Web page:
Last week tore to tatters the slogan: With you, for you, always. The sordid tale has it genesis in a father-son duo keeping their mobile shop open 15 minutes into curfew hours in Tamil Nadu’s Santhakulam, being arrested and brutally tortured by the police who hit their private parts and buttocks leaving deep wounds followed by death. Worse, they tried to cover-up but for timely intervention of the Madras High Court which ordered a CBI-CDI enquiry. Earning the ignominy of rakshak nahi, katil.
Predictably, the public disgust has sparked rage nationwide even as courts continue to receive complaints and physical evidence of police torture of over a dozen victims. In fact, the heinous cold-blooded custodial murders of Jeyraj and Beniks are a chilling reality of the police becoming all powerful wreaking havoc with horrifying impunity. An environment, wherein the men in khaki behave like bloodthirsty katils with the State maintaining a deafening silence.
Turn to any mohalla, district, city or State the story is tragically the same. Be it a minor offence or major crime, brutality and bestiality have become synonymous with the police. Want to get rid of somebody? Call up the “Policewala Katil” From bride-burning to road rage, out-of-court “settlements”, fake encounters and torture deaths it has trapped all with bullet-proof precision. Sending petrified shivers down one’s spine.
Two cases in point: It is not incidental that umpteen complaints of police rancorousness in Covid 19 times are rampant whereby the pandemic has become a pretext to short-circuit the rule of law.
Thrashing and abusing migrant workers, shop-keepers and hawkers for not paying hafta, people forced to hop like frogs for being on the road during curfew.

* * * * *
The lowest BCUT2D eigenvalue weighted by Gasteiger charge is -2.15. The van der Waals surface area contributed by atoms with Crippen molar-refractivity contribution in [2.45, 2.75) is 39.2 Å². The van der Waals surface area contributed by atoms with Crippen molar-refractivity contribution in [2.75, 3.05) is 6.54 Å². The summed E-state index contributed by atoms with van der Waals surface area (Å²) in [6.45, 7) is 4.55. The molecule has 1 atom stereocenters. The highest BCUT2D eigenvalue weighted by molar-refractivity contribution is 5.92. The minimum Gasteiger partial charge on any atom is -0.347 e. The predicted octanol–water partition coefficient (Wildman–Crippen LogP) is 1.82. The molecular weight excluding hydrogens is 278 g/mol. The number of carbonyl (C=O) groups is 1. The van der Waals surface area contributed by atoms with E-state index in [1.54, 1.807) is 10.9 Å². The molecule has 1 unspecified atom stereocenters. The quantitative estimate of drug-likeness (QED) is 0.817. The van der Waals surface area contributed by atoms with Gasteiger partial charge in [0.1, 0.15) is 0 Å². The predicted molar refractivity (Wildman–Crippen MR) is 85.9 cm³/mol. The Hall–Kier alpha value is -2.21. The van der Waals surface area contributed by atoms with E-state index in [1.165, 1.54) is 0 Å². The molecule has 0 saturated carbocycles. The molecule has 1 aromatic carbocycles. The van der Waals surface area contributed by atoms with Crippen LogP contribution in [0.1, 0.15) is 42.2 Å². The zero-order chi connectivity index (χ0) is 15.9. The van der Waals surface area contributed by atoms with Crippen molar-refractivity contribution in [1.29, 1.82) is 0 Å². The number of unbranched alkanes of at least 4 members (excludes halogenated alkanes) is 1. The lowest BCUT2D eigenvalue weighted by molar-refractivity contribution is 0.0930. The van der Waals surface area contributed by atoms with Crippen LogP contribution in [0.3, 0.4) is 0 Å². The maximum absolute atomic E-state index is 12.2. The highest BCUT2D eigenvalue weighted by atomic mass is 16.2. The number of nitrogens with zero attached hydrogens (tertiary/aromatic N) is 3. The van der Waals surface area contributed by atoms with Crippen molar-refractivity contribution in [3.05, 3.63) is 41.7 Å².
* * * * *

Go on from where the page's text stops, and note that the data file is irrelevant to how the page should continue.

A complainant goes to file an FIR. The SHO refuses to record it if it pertains to the rich and powerful or demands money, threatens and shoos him away. A woman complainant is molested and raped, specially in notorious UP and Bihar. If the FIR is against a corrupt policeman, God help. Who will investigate it? How will evidence be collected? None of his colleagues will oblige, to protect their own. Leaving the petitioner with limited options: Go to the media, write to higher authority and hope to hell that somebody pays heed.
Less said the better of our polity. All know what is happening. Umpteen Police Commissions have been constituted and over 8 reports presented. Only to be dumped in raddi and forgotten. Why? At the crux: Who should control the police? The State Government or an independent body? A Catch-22 question, for our power-greedy netas to honestly answer and us to stupidly expect.
Experience shows how over the years the police has not only misused but also grossly abused its powers. Scandalously, it defies logic and accountability with impunity thanks to protection from their political mai baaps in power who use them as an instrument of partisan agendas against rivals, businessmen, hoi polloi etc.